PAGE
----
Market Locally First

To New Course Creators: Market Locally First

Marketing your business is hard work – it takes strategy, consistency, time and money. Add a course to that mix and you have the additional task of finding a specific audience who wants to take one, especially yours.

Yet, statistics have shown that online learning is becoming more and more popular because of its convenience. A busy adult with a laptop or tablet can easily access the learning whenever they want and wherever they are. This is very important!

Thus, there is no doubt that creating a course is a good investment and viable business asset. Many have had success with them. But… the big step is marketing it and filling those seats – this can be a challenge.


Give me a few seconds to convince you why starting locally to market your course might be the best step for you and the most successful move.

You know your community and neighbourhood and are aware of the local retail area and business sector. These are all potential audiences for your online course.

As stated above, people are more apt to take an online course, if they can, purely for the convenience. Just because you could deliver your course in person within your hood, doesn’t mean that is what people want.

Consider approaching the same people/audience and market your online course as a time saver for them with access to immediate digestible info, an online community and support. As well, you could offer the online version at a cheaper price as you don’t have to rent space and you can add more students than can fit into a classroom. Bonus!


Let me give you an example of what this might look like.

My friend and former student, Carol Ann Webster, did this very thing – she marketed her online course locally. Carol is a professional interior decorator who has delivered many in-person painting workshops for furniture, ornaments and cabinetry.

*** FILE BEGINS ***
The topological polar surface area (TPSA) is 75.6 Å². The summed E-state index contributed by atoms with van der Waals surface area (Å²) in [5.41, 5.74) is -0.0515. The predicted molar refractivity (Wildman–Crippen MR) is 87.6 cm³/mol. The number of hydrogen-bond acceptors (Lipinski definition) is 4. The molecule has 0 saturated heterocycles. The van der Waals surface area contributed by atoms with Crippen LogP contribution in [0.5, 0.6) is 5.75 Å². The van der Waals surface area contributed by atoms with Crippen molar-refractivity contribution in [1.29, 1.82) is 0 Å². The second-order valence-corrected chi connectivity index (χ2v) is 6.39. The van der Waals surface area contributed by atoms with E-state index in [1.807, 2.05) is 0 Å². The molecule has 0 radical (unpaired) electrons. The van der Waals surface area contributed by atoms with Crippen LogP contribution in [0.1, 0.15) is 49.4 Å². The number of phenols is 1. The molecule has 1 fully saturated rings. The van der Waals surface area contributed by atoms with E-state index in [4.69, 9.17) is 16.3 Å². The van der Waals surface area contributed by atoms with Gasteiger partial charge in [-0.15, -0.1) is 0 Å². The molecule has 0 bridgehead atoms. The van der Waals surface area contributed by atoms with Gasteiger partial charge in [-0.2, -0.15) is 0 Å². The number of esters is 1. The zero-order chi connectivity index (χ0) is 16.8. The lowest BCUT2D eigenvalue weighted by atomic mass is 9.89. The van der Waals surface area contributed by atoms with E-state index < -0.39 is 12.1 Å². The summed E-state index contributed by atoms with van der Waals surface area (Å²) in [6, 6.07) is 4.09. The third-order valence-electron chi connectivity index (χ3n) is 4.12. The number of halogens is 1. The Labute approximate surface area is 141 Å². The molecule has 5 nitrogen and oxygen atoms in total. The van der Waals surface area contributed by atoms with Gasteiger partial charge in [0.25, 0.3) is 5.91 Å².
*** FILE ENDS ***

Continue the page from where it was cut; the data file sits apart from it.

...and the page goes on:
She loved teaching and working with her students, yet in time she found enrollment was limited due to the physical space and conflicting time frames. She knew her craft down pat and was confident she could deliver it online.

By joining my program, I helped her build an online course plan that was mobile, visual, loaded with tips and worksheets, and broke down her steps to paint kitchen cabinets within 4 days.

However, Carol’s focus was not to drop this course into the big ol’ online world (and get drowned out in all the noise and bustle) but to target local businesses (not people). Her focus was realty offices.

She knew that people who wanted to sell their homes probably needed to spiff them up a bit, if not put some lipstick on their kitchen.

She planned to give the realty offices access to her online course to see first hand what was included and then ask them to endorse it. She would leave behind brochures or large business cards for interested house sellers to take home and log on to her site and into her course.


What a great reach and viable market as Carol could meet these endorsers of her course in person, show them the goods and offer their potential clients some support, if not encouragement, to sell their homes.

How many realtors do you think are in Oklahoma City, where Carol lives? How many people are selling their homes at one time in that city? Buckets full.

I think your wheels are starting to turn, am I right? Give this some thought as I want you to be successful with your course.


Here are some preliminary steps to determine and plan to market locally:

  1. Take a week or two and keep your eyes peeled for opportunities that would fit with your course by

– Reading the local paper

– Driving around town

– Speaking with select retail stores and businesses

– Talking with friends and family

2. When you find one niche, investigate it. Get deeper into how it works. Learn how to here in Step 2.

3. Tweak your course to serve this niche.

4. Practice your elevator pitch, and features and benefits of the course, for the potential course meditators.

5. Make plans and appointments to meet them and share your course offer.

6. Listen to what their market needs.

7. Provide printed or emailed info to follow up that links to your course landing page and/or website.

8. Send a follow-up thank you note for their time and see if they have any questions.

9. Open the doors to your course.


Thinking locally does not mean you can’t or should not market globally. You can do both! But we tend to understand our local terrain, trends, culture, peeps and industries much better and can take strategic steps to engage with them.

This also produces marketing muscle for when, or if, you want to launch your course into the big ol’ online world. Think of the testimonials you can collect from local students!

Why not leverage local markets to share your knowledge and skills? Someone may be waiting for it right now.